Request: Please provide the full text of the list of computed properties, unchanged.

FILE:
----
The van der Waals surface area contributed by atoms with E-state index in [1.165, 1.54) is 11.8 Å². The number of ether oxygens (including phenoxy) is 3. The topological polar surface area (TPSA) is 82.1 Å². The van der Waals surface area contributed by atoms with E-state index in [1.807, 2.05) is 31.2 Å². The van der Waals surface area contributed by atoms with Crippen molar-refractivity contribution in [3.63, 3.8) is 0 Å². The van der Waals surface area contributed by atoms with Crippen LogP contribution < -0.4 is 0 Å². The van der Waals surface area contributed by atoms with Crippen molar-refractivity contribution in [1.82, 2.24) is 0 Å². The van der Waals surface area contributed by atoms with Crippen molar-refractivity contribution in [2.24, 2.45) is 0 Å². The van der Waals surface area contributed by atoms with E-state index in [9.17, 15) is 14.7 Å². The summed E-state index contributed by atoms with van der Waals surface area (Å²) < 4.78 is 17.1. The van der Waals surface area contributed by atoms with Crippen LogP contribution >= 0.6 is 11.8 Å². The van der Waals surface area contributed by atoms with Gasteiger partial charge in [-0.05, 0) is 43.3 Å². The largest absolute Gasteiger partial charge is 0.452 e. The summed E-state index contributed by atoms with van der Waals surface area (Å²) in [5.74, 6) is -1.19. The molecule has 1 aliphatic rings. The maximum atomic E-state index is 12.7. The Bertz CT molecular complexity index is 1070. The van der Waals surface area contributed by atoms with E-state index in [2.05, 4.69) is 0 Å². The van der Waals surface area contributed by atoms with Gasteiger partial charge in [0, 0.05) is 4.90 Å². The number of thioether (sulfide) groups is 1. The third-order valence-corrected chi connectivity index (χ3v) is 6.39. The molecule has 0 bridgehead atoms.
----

The van der Waals surface area contributed by atoms with E-state index in [1.165, 1.54) is 11.8 Å². The number of ether oxygens (including phenoxy) is 3. The topological polar surface area (TPSA) is 82.1 Å². The van der Waals surface area contributed by atoms with E-state index in [1.807, 2.05) is 31.2 Å². The van der Waals surface area contributed by atoms with Crippen molar-refractivity contribution in [3.63, 3.8) is 0 Å². The van der Waals surface area contributed by atoms with Crippen LogP contribution < -0.4 is 0 Å². The van der Waals surface area contributed by atoms with Crippen molar-refractivity contribution in [1.82, 2.24) is 0 Å². The van der Waals surface area contributed by atoms with Crippen molar-refractivity contribution in [2.24, 2.45) is 0 Å². The van der Waals surface area contributed by atoms with E-state index in [9.17, 15) is 14.7 Å². The summed E-state index contributed by atoms with van der Waals surface area (Å²) < 4.78 is 17.1. The van der Waals surface area contributed by atoms with Crippen LogP contribution >= 0.6 is 11.8 Å². The van der Waals surface area contributed by atoms with Gasteiger partial charge in [-0.05, 0) is 43.3 Å². The largest absolute Gasteiger partial charge is 0.452 e. The summed E-state index contributed by atoms with van der Waals surface area (Å²) in [5.74, 6) is -1.19. The molecule has 1 aliphatic rings. The maximum atomic E-state index is 12.7. The Bertz CT molecular complexity index is 1070. The van der Waals surface area contributed by atoms with E-state index in [2.05, 4.69) is 0 Å². The van der Waals surface area contributed by atoms with Gasteiger partial charge in [0, 0.05) is 4.90 Å². The number of thioether (sulfide) groups is 1. The third-order valence-corrected chi connectivity index (χ3v) is 6.39. The molecule has 0 bridgehead atoms.